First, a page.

I would guess that if you took Mg oxide with a meal, you'd get closer to 10% absorption (30 mg out of a 500 mg tablet). Essentially the same you get from 500 mg of Mg orotate. Orotate helps you absorb nearly all the Mg prsent, but it's takes a lot of bulk to do so. I'd venture a guess that the other forms of magnesium are in line with these two. Essentially out of 500 mg of Mg salt, you get about 30 mg of Mg taking into account counterions and pharmacokinetic absorption profiles.
on July 06, 2012
at 08:42 PM
Dang, Matt beat me to it. He even included the Wikipedia link I would have. But just to reiterate. Look up the chemical formula of the complex you care about: http://en.wikipedia.org/wiki/Magnesium_orotate
It's weight is about 334 daltons. Mg weighs 24 daltons, so Mg is 24/334ths or 7% Mg by weight. 200g of MgOrotate delivers 200*7% or 14g of Mg.
Matt covered the other important point, you actually need to absorb the Mg for it to be useful. It's possible that MgOrotate is more readily absorbed than other complexes. The only way to know is to take the supplement then measure your serum levels. But that's too complicated and expensive. So as always, go by how you look, feel, and perform.
I do a tablespoon of Natural Calm, I don't even know how much I'm taking as far as how much Mg I get, but I do know that it helps me sleep, it helps me perform because of the vasodialation, so I don't worry about it beyond that.
on May 30, 2013
at 08:24 AM
You can read more on bioavailability of magnesium salts here: http://www.jle.com/e-docs/00/04/15/FE/article.phtml
on November 13, 2012
at 11:57 PM
Chelates are the mineral bound to amino acids. The specific amino acid does matter. The ones I know about and have used are:
Mg Taurate is bound to Taurine, which has beneficial effects independent of the Mg.
Mg Aspartate is bound to Aspartic acid which is recommended for some conditions or panned because of its association with glutamate as an excitotoxin (and in Aspartame) though certainly milder and perhaps the net effect with the calming of Mg is mild stimulation which could be desirable. Depends on your baseline. Aspartate has been shown to have a mild anabolic androgenic effect. It is found in some sports/mineral supplements or capsules.
BTW, I have often pointed out to people that glutamate and glutamine are different aminos. That is true, but recently I ran across an explanation that glutamine too could contribute to excitotoxin effect and glutamate toxicity, along with NAC and a few other what could be called glutamate agonists. That may explain why glutamine, so often touted as a safe and useful supplement does not sit well with me.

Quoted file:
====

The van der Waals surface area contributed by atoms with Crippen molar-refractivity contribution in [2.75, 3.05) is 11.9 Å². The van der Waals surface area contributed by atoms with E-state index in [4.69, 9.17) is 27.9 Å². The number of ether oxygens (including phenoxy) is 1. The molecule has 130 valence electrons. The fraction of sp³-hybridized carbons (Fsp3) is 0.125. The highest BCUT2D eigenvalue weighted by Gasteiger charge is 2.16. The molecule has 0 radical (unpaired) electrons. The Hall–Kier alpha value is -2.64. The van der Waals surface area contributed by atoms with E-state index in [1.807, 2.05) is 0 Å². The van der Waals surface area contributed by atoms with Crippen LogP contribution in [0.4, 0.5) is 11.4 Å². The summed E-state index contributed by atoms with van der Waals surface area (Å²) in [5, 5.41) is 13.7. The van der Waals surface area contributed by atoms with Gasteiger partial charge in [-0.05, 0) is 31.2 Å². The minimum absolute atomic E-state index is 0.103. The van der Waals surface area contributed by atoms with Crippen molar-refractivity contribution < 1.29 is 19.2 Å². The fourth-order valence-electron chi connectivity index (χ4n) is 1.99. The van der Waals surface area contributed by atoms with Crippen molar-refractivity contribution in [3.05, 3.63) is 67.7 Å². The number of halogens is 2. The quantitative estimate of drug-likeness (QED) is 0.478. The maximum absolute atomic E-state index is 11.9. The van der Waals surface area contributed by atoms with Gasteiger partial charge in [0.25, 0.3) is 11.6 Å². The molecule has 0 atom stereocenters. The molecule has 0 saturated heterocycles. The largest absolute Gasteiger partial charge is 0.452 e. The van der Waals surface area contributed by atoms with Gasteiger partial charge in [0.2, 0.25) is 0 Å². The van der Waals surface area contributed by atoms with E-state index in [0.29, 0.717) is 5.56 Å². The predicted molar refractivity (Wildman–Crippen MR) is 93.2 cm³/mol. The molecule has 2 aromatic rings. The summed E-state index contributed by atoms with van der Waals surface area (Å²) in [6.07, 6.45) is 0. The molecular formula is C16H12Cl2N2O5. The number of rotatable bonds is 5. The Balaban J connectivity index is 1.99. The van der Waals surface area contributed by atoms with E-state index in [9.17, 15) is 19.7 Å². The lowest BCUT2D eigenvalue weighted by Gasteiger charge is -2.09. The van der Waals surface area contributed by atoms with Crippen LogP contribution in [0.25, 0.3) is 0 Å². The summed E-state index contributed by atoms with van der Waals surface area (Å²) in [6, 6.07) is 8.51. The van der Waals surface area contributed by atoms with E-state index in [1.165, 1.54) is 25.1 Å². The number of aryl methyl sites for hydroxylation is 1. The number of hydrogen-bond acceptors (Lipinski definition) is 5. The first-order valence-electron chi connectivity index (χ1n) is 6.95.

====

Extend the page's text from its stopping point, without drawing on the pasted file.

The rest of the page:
Citrate and Malate are two simple organic acids, not amino acids, the first named for lemon, the second for apples. They play roles in the energy cycle. Malic acid or malate is often recommended (with Mg or separately) for chronic fatigue or similar conditions.
Mg bound to organic acids like citrate and malate or to inorganic acid/anion is called a salt. In solution the anions and cations are floating around mixed/distributed among other electrolyte species. Mg reacts to fatty acids to form soaps. See comment below.
Although very high in the Mg per unit weight category I personally think that slow Mag type Mg Cl is not a good source compared to those which depend partly on your body's own regulation of absorption. It is an unnatural way to take large quantities of Mg which you may not need. Mineral waters and even tap water in some places can have significant Mg in a mix of other minerals like Na and K. Studies have shown that in places with Mg rich water the rate of CHD is lower. Taurine is thought to be good for heart so the combination is frequently promoted for heart health.
Much more could be said but leaving it to what is most essential in choosing the supplement form. There are good Mg food sources too.
Too much Mg in the wrong form will be laxative... think Milk of Magnesia.
About the precipitate, I recall an explanation in fizzy mineral supplements that it's harmless, perhaps depends partly on your water hardness.
on November 13, 2012
at 12:32 PM
I have a followup question for someone with chemistry knowledge. Can anyone write out the formula for the reaction that occurs when I mix my magnesium citrate powder with hot water? A precipitate forms and sinks to the bottom of the cup. Does this percipitates contain magnesium, or is it a useless byproduct?